There is a great delight in watching a two- or three-year old stubbornly insist on buttoning his own shirt. It might be crooked, but he did it. Or insisting on tying his own shoe laces – whatever the outcome. Similarly, I remember a student once saying to me about some advice she’d been given by her well-meaning adviser: ” I might be wrong. But I’d rather take responsibility for making my own mistakes than to let her tell me what mistakes to make.”
After my post yesterday, it occurred to me that victimhood and smoldering anger are quite similar. Because they both rob the person of the belief that metaphorically they can “tie their own shoe laces.” They both place the total blame on what has happened to them on someone else, and in the process convince themselves that they are powerless. Certainly, for better and worse, what happens to us is in part a result of what others do. But victimhood and long-term anger give away that critical self-determination that is evident in that two-year old with the crookedly buttoned shirt or knotted shoe lace.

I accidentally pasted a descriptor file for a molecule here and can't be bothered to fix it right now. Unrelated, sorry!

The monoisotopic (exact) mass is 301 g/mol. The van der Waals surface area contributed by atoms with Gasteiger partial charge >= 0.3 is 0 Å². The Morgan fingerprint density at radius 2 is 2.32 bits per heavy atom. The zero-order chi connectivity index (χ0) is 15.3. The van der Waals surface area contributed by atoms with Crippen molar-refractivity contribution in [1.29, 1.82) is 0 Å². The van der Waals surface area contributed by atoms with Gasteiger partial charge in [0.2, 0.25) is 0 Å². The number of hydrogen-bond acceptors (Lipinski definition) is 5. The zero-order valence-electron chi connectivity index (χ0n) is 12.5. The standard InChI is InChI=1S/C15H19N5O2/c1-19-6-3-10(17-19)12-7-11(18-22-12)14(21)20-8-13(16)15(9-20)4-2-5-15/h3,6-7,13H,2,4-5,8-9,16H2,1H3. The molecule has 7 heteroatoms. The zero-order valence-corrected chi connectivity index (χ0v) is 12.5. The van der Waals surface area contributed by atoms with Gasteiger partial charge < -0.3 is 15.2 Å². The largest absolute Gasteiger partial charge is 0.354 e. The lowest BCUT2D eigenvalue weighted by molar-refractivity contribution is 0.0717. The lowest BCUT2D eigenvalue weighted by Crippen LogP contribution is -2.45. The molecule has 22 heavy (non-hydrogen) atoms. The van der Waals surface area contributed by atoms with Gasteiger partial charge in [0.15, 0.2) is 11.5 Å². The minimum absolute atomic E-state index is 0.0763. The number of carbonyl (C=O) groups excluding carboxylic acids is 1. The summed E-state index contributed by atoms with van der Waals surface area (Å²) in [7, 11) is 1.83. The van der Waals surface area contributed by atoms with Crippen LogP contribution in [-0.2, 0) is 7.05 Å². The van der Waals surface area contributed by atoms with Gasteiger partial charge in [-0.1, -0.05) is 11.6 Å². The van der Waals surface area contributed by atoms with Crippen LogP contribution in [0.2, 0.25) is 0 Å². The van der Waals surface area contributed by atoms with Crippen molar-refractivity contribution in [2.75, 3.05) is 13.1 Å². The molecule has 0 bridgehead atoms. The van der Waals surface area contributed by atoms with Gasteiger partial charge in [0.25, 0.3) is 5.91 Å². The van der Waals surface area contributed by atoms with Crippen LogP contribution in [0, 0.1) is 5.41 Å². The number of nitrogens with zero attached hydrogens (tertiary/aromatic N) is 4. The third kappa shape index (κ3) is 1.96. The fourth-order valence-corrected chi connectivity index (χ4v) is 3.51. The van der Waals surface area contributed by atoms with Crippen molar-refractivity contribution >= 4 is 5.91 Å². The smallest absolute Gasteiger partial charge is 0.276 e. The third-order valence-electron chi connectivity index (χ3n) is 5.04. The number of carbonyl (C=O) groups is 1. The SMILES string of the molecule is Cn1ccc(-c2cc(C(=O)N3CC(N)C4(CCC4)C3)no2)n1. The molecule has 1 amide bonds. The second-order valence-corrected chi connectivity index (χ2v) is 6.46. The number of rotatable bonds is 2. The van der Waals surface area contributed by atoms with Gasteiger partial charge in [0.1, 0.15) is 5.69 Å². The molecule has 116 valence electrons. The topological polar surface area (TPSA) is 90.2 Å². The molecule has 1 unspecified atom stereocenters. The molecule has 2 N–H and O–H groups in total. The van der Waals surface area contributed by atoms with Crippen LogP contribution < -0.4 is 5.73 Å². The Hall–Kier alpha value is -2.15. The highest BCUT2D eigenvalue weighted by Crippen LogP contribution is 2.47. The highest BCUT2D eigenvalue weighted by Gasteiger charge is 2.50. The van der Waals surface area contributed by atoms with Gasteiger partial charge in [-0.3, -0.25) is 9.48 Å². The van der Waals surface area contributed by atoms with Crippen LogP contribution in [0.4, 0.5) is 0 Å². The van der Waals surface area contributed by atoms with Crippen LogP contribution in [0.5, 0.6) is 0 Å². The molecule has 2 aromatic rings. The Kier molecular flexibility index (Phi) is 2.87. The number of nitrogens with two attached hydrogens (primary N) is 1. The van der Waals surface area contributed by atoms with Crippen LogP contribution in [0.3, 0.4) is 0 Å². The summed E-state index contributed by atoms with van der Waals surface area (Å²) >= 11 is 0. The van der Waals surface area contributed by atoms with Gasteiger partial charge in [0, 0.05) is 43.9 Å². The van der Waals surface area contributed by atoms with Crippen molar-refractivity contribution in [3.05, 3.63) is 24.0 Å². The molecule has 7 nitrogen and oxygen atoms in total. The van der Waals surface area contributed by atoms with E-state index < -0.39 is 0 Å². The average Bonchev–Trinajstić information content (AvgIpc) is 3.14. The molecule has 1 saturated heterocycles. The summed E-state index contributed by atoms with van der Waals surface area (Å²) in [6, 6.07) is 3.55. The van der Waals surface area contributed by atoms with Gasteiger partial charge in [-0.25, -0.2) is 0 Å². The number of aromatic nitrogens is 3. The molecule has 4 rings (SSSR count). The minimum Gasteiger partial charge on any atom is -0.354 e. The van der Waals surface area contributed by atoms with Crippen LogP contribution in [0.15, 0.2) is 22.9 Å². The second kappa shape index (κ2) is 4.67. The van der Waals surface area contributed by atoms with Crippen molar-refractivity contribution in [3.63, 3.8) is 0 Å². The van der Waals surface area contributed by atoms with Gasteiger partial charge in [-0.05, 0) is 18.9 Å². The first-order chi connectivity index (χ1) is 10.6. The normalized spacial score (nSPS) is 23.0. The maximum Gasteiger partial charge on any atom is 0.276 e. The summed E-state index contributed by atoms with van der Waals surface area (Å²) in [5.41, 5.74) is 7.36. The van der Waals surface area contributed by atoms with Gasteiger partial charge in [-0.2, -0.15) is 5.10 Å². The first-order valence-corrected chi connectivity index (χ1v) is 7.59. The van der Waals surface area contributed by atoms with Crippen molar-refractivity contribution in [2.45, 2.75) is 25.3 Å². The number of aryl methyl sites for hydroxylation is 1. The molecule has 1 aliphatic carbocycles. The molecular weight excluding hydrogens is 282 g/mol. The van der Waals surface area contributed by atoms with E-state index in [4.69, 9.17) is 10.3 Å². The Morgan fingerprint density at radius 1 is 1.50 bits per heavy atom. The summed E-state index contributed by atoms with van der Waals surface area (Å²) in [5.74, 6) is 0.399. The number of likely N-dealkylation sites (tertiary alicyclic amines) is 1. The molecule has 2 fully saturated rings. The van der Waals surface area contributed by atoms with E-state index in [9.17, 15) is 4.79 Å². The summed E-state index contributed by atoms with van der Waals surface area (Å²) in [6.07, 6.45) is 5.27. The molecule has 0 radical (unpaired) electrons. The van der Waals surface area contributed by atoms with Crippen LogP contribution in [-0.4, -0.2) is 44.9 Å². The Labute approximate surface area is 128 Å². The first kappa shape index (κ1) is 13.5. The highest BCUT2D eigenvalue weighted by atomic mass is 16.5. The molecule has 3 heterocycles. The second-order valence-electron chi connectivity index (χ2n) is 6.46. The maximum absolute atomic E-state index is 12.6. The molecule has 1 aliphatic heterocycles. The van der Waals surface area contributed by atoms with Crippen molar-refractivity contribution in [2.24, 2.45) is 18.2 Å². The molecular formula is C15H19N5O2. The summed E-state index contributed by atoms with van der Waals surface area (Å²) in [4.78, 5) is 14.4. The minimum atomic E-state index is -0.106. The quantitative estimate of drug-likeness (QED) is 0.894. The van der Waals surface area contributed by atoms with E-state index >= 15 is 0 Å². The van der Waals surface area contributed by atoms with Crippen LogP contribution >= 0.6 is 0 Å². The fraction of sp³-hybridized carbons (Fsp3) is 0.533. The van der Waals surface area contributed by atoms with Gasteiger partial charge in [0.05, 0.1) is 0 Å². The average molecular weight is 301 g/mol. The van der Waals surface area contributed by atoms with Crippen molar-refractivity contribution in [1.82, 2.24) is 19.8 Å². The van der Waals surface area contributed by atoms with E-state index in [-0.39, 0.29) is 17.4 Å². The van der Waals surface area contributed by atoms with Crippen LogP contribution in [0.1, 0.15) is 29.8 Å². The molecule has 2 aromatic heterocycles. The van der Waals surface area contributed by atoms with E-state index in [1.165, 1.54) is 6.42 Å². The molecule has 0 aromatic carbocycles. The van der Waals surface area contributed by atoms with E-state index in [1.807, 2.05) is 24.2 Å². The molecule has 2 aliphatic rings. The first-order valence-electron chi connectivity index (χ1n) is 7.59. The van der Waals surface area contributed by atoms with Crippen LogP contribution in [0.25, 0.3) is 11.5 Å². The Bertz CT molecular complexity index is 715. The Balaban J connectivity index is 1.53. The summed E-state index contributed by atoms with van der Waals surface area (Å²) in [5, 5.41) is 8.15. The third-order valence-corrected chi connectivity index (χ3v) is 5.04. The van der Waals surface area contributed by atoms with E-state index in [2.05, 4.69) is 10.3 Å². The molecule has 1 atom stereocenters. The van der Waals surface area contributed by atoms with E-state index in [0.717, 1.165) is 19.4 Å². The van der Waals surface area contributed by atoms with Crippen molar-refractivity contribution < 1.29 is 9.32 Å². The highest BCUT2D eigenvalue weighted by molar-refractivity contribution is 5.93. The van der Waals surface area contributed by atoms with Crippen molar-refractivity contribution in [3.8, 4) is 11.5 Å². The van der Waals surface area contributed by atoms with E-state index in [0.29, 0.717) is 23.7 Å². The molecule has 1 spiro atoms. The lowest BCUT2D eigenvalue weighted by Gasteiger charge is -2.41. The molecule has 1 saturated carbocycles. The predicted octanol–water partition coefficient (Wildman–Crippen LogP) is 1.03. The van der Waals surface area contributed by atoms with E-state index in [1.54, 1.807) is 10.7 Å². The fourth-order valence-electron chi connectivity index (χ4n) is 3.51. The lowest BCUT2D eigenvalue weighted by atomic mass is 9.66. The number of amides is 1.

I have long thought that anger is one of the most destructive emotions we humans generate. I’m not talking about that short burst of adrenalin-fired anger that gives us the wherewith-all to fight off danger, but the bitterness and anger that burns relentlessly for years, for a lifetime, even for generations. What seems to me so destructive about it is that, like victimhood, it too focuses the blame on what someone else did, rather than on what we might be able to do about it. That then degenerates into the pursuit of revenge, the determination to get even.
But ultimately what enduring anger and being a victim do is to rob the life of the angry person. They come believe they are powerless to do something positive, something life-enhancing, because some opportunity has been robbed from them by somebody else who had no right to take it.
It is true that they may truly have been hit, even are still being hit, by terrible misfortune caused by someone else. But that does not make one powerless. It does not mean there is nothing that I can do that is meaningful and which can give me joy or a sense of accomplishment. My misfortune might even give me insights into how to help others that I would not otherwise have had.
Anything I might say, however, cannot possibly compete with Maysoon Zayid. She may be handicapped because a doctor in New Jersey was drunk on the job when she was born. But a victim she is not